Where was my mother?
I glimpsed her underneath the oak tree, standing in a bed of bluebells. I couldn’t believe how many there were; a sea of violet-blue flowers, nodding at her in the breeze like an appreciative audience.
I found myself creeping up silently, like a sniper. She was bent over, picking bluebells with one hand, resting the other on the oak tree.
I hadn’t made a sound but she knew I was there.
“He used to love bluebells, darling.”
Really? It was the first I knew about it. In fact, associating Thomas Piers Swift with anything other than a golf club in his hand was hard to imagine. Certainly not bluebells.
“Oh. Okay, mum.”
“But of course you never met him.”
Tears sprang to my eyes. So this was what dementia was about. The doctor was right.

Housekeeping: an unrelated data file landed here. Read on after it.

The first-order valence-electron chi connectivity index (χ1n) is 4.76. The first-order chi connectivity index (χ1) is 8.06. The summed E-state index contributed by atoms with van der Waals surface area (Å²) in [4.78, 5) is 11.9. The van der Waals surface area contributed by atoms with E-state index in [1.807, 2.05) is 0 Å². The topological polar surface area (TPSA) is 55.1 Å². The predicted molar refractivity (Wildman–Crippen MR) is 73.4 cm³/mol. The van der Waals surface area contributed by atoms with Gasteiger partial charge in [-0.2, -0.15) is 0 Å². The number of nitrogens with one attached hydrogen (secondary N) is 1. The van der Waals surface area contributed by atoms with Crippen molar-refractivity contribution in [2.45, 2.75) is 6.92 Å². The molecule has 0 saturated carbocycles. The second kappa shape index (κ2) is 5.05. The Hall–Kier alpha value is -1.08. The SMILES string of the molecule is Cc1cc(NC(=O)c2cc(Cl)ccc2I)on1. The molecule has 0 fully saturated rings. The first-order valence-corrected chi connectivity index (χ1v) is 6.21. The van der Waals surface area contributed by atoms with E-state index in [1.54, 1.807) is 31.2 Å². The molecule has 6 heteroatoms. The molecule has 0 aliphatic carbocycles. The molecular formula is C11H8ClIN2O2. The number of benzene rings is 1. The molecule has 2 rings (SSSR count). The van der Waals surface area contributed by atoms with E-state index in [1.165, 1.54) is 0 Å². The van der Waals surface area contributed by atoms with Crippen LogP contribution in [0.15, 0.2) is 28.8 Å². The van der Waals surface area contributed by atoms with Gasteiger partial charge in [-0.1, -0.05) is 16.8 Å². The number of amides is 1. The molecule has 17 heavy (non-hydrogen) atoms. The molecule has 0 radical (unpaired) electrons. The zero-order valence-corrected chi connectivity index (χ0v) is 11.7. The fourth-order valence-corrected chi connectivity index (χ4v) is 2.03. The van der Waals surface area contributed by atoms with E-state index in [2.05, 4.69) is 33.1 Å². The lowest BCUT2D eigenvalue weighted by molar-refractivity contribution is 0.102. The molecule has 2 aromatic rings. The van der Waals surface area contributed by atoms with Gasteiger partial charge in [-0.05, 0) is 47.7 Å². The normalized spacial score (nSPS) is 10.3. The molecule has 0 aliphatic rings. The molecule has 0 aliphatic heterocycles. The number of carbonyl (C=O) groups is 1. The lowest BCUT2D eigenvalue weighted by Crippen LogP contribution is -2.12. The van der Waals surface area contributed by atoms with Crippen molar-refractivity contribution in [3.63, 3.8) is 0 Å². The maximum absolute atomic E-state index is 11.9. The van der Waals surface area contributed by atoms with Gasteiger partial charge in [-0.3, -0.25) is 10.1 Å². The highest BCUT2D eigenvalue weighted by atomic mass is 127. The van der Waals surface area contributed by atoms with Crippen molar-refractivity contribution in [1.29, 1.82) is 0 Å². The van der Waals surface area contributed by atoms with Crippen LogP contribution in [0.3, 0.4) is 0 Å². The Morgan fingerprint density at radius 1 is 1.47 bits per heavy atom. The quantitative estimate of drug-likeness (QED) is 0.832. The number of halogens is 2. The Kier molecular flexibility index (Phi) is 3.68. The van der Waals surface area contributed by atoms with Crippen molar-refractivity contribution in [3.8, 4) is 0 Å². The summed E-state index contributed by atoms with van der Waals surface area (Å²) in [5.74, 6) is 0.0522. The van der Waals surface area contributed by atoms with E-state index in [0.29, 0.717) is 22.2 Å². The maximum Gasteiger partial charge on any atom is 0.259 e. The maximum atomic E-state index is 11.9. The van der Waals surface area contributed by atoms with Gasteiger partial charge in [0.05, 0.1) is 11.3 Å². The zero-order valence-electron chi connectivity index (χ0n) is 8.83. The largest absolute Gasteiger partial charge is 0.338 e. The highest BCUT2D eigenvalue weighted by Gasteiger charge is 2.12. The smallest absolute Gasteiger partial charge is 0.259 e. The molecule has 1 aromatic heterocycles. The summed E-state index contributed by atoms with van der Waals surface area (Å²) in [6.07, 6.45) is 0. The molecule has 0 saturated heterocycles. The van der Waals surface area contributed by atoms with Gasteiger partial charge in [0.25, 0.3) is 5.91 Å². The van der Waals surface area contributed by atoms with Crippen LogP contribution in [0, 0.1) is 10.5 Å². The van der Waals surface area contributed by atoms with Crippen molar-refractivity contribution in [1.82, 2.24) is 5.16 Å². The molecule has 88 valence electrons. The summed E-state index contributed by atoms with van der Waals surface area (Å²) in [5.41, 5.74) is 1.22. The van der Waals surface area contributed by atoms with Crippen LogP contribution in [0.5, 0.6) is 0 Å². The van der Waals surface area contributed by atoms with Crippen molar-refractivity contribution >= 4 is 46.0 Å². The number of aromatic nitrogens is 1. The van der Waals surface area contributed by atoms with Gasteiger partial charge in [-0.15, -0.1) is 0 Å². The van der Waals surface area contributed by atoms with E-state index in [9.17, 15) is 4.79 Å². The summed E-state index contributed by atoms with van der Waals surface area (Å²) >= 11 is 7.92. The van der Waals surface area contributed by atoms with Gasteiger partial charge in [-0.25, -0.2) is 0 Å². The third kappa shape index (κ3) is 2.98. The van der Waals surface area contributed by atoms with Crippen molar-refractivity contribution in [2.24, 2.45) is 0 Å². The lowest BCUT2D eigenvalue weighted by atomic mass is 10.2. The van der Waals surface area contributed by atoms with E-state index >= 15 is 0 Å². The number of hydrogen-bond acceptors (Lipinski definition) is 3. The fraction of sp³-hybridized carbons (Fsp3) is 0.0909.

I couldn’t speak. I walked up to her and touched her arm. I pointed at the bluebells around her feet… would you like me to pick some for you?
She smiled. “Oh, yes. I’d quite like another vase full.” She sighed. “Oh, I do wish you could have met him, Cathy, but of course, it wasn’t possible.” She paused. “Or was it? Oh, I don’t know, it’s all so confusing. Anyway, it’s too late now.”
My mother had spoken more in those few moments than she had in the past month.
“Well, I’m sure dad would have appreciated the bluebells.”
She laughed. “Your father? Oh, don’t be so ridiculous Cathy. He wasn’t interested in flowers, you know that. He would probably have mowed them down with those bloody golf clubs of his.”
I stared at her in astonishment. “But mum, who are you talking about?” Light dawned and it wasn’t welcome. “Look, I know things weren’t always great …”
She pushed herself upright and stared into my eyes. “Do you really? What things, Cathy?”
What strange questions. With moist eyes and a sinking feeling, I asked, “Are you saying there was someone else, mum?”
She smiled and she looked beautiful. She appraised me with soft green eyes, “Oh, Cathy, if only you knew…”
I wiped away an angry tear. I didn’t want to be having this conversation. I grabbed the bluebells from her hand and dashed them to the ground.